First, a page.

Nevada Quail Hunting Forecast 2020

4dac20e6-79b7-41d9-b412-d74afa3ffdcd By Ted Gartner

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The northern portion of the state has been experiencing prolonged moderate or severe drought conditions, so it may be a challenge to hit the jackpot on Nevada birds this year.

Weather and Conditions

January and February were extremely dry in the northern half of the Silver State this year where California quail and a fewer number of mountain quail reside. Scattered rain helped somewhat in April and May, but conditions continue to be well below average rainfall totals.
In the southern half of the state, where Gambel’s quail call home, rainfall was considered normal, and range conditions are looking good.

Habitat, Broods and Counts

Like so much of the west, moisture is the key ingredient in any successful quail recipe - and not just the amount of rain, but the timing of it is critical, too.
The Nevada Breeding Bird Survey (BBS) for California quail suggests that since 2006, California quail have been on a slow but steady rise, but it’s questionable if the 2020 season will continue that trend. The Nevada BBS also indicates increasing populations of Gambel’s quail beginning in 2014.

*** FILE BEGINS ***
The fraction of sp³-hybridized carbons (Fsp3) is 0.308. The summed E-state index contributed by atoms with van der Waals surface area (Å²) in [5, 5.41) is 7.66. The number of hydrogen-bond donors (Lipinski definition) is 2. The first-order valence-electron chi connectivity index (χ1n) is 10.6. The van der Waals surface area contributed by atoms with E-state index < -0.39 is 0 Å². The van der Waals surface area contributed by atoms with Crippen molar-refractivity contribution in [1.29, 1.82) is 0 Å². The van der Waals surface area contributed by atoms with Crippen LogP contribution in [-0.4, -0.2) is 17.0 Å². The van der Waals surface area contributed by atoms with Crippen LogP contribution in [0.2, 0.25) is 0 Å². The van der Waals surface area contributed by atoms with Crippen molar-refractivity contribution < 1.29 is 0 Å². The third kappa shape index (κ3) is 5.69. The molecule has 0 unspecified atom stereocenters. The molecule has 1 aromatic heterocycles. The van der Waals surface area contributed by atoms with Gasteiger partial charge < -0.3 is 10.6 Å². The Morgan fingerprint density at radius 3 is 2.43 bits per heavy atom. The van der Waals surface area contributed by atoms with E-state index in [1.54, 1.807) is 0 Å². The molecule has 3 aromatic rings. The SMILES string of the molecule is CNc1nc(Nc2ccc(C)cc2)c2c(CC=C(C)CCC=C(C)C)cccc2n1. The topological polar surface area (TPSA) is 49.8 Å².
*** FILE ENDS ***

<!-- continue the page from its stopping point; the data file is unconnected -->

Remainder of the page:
“Some significant storms that tracked through Clark and southern Lincoln Counties should have improved habitat conditions for Gambel’s quail prior to nesting,” says Shawn Espinosa, upland game staff specialist with the Nevada Department of Wildlife.

Top Spots

Simple - go where the water is. For Gambel’s quail, mother nature seems to have provided them with all the moisture that they need. Focus on draws and dry washes that offer cover that’s thick enough for the birds to hide in, but with enough open corridors for them to make their escape on foot. Focus on Clark, Lincoln, and Nye counties.
For California quail, finding water sources may be more difficult, but oftentimes, these valley birds will congregate around irrigated agriculture, so it’s worth knocking on some farm doors. Most eastern and northeastern counties hold huntable populations of California quail.
If it’s mountain quail you’re after, focus on areas closest to Carson City. They can easily adapt to different habitats, but many times they can be located on the edges between open country and forests.

Insider Tip

Always bet on black - that’d be the black and white pages of the Nevada Department of Wildlife’s Water Development Atlas. These maps show locations of man-made “guzzlers,” or rainwater runoff collection and storage structures. They’re designed to attract wildlife, including quail. More than 1600 of them have been erected throughout the state.


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